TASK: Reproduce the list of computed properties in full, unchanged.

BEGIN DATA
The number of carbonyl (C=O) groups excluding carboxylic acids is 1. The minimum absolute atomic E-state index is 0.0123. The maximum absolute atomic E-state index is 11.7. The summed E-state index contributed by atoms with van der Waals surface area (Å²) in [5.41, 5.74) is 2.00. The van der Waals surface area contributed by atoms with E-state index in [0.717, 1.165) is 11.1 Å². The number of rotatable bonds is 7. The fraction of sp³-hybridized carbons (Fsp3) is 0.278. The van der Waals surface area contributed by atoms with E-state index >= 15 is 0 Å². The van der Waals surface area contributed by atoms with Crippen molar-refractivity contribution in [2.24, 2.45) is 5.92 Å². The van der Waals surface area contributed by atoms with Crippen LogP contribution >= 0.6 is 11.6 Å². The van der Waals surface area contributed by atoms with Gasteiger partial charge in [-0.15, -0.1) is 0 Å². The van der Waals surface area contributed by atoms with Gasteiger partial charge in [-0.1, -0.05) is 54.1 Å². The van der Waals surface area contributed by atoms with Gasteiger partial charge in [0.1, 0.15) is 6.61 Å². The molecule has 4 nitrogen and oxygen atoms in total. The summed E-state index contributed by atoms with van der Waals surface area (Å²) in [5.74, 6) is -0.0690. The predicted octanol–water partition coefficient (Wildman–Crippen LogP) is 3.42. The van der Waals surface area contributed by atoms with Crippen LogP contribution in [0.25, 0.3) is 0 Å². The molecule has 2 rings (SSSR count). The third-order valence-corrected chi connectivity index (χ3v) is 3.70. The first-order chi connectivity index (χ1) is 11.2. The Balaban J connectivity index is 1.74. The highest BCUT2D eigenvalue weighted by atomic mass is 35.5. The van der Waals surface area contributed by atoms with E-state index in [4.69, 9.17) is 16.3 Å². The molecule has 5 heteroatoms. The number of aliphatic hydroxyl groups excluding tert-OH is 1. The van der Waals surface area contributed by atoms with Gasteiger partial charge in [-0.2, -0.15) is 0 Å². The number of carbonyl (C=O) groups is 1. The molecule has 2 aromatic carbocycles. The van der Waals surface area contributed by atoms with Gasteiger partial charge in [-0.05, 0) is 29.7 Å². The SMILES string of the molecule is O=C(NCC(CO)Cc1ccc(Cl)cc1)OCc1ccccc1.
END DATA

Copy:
The number of carbonyl (C=O) groups excluding carboxylic acids is 1. The minimum absolute atomic E-state index is 0.0123. The maximum absolute atomic E-state index is 11.7. The summed E-state index contributed by atoms with van der Waals surface area (Å²) in [5.41, 5.74) is 2.00. The van der Waals surface area contributed by atoms with E-state index in [0.717, 1.165) is 11.1 Å². The number of rotatable bonds is 7. The fraction of sp³-hybridized carbons (Fsp3) is 0.278. The van der Waals surface area contributed by atoms with E-state index >= 15 is 0 Å². The van der Waals surface area contributed by atoms with Crippen molar-refractivity contribution in [2.24, 2.45) is 5.92 Å². The van der Waals surface area contributed by atoms with Crippen LogP contribution >= 0.6 is 11.6 Å². The van der Waals surface area contributed by atoms with Gasteiger partial charge in [-0.15, -0.1) is 0 Å². The van der Waals surface area contributed by atoms with Gasteiger partial charge in [-0.1, -0.05) is 54.1 Å². The van der Waals surface area contributed by atoms with Gasteiger partial charge in [0.1, 0.15) is 6.61 Å². The molecule has 4 nitrogen and oxygen atoms in total. The summed E-state index contributed by atoms with van der Waals surface area (Å²) in [5.74, 6) is -0.0690. The predicted octanol–water partition coefficient (Wildman–Crippen LogP) is 3.42. The van der Waals surface area contributed by atoms with Crippen LogP contribution in [0.25, 0.3) is 0 Å². The molecule has 2 rings (SSSR count). The third-order valence-corrected chi connectivity index (χ3v) is 3.70. The first-order chi connectivity index (χ1) is 11.2. The Balaban J connectivity index is 1.74. The highest BCUT2D eigenvalue weighted by atomic mass is 35.5. The van der Waals surface area contributed by atoms with E-state index in [4.69, 9.17) is 16.3 Å². The molecule has 5 heteroatoms. The number of aliphatic hydroxyl groups excluding tert-OH is 1. The van der Waals surface area contributed by atoms with Gasteiger partial charge in [-0.2, -0.15) is 0 Å². The number of carbonyl (C=O) groups is 1. The molecule has 2 aromatic carbocycles. The van der Waals surface area contributed by atoms with Gasteiger partial charge in [-0.05, 0) is 29.7 Å². The SMILES string of the molecule is O=C(NCC(CO)Cc1ccc(Cl)cc1)OCc1ccccc1.